Eight South Dakota agricultural organizations recently joined the South Dakota Secretary of Agriculture in urging the state's Congressional Delegation to push for approval of trade agreements with Colombia, Panama, and Korea.
The groups included the South Dakota Association of Cooperatives, South Dakota Cattlemen's Association, South Dakota Corn Growers Association, South Dakota Dairy Producers Association, South Dakota Farm Bureau, South Dakota Pork Producers Council, South Dakota Soybean Association and South DakotaWheat, Inc.
USDA's Economic Research Service indicates if the trade agreements are approved that South Dakota agricultural exports will increase by $51.8 million per year, and the state's economy will add more than 450 jobs.
South Dakota's beef industry stands to gain the most, increasing exports by more than $22 million. Wheat exports will go up more than $8 million, soybean exports will go up more than $6 million, and pork exports will increase more than $5 million.
The U.S.-Colombia Trade Promotion Agreement represents U.S. agricultural export gains of more than $370 million per year at full implementation. Currently, products from Colombia enter the United States duty-free. At the same time, U.S. farmers face significant tariff barriers that average 25% when exporting products into the Colombian market. Meanwhile, U.S. exports to Colombia have dropped by almost 50% between 2008 and 2009. U.S. market share is being taken by Brazil and Argentina, who have their own FTAs with Colombia.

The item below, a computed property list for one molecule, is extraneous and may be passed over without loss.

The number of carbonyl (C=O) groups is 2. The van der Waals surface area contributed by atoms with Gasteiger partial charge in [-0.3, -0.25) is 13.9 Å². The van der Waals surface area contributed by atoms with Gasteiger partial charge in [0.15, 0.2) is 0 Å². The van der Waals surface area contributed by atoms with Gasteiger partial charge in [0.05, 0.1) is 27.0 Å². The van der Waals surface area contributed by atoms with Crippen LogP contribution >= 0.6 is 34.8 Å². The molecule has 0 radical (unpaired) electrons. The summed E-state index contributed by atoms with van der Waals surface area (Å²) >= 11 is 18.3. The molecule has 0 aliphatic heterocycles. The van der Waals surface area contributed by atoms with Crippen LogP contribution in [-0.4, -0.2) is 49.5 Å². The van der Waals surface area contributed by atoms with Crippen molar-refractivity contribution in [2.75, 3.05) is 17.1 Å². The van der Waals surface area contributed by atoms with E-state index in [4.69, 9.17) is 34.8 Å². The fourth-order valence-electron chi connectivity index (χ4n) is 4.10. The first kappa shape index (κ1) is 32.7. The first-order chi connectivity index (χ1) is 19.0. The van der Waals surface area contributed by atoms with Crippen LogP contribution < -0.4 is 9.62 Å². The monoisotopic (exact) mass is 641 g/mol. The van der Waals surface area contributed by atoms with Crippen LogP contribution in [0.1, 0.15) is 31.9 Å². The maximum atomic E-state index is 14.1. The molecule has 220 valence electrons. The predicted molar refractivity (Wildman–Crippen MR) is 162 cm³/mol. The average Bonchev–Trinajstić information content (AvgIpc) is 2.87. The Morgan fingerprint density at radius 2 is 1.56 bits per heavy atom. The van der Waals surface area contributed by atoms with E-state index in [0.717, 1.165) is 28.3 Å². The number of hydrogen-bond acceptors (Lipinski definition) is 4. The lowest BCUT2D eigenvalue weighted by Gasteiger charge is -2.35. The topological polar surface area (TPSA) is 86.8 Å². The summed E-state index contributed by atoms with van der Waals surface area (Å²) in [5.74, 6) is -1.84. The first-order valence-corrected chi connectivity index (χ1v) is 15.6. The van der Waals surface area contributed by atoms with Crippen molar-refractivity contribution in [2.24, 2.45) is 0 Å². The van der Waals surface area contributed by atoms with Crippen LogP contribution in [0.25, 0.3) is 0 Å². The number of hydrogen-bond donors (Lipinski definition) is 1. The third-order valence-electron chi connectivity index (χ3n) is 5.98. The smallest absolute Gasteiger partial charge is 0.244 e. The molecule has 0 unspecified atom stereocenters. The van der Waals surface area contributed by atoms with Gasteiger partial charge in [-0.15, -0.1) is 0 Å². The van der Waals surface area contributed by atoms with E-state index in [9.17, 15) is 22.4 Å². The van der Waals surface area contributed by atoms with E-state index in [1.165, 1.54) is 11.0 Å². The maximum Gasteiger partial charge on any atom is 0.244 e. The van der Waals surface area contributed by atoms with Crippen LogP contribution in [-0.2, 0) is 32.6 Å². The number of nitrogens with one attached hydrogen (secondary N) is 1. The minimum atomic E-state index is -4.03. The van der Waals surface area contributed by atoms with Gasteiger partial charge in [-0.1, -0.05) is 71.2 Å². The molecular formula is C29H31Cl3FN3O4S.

The U.S.-Panama TPA could mean increased U.S. agricultural exports to Panama of more than $46 million per year by full implementation. Most Panamanian agricultural imports to the U.S. enter with zero tariffs under U.S. preference programs. The agreement will change the one-way street of duty-free access currently enjoyed by Panamanian products, and turn it into a two-way street benefiting both countries.
The Korea-U.S. Free Trade Agreement is one of the largest trade agreements for the United States. When fully implemented, U.S. agriculture could exceed $1.9 billion per year in additional agricultural exports. Korea has completed an agreement with the European Union, which expected to be implemented later this year.
Source: South Dakota Cattlemen's Association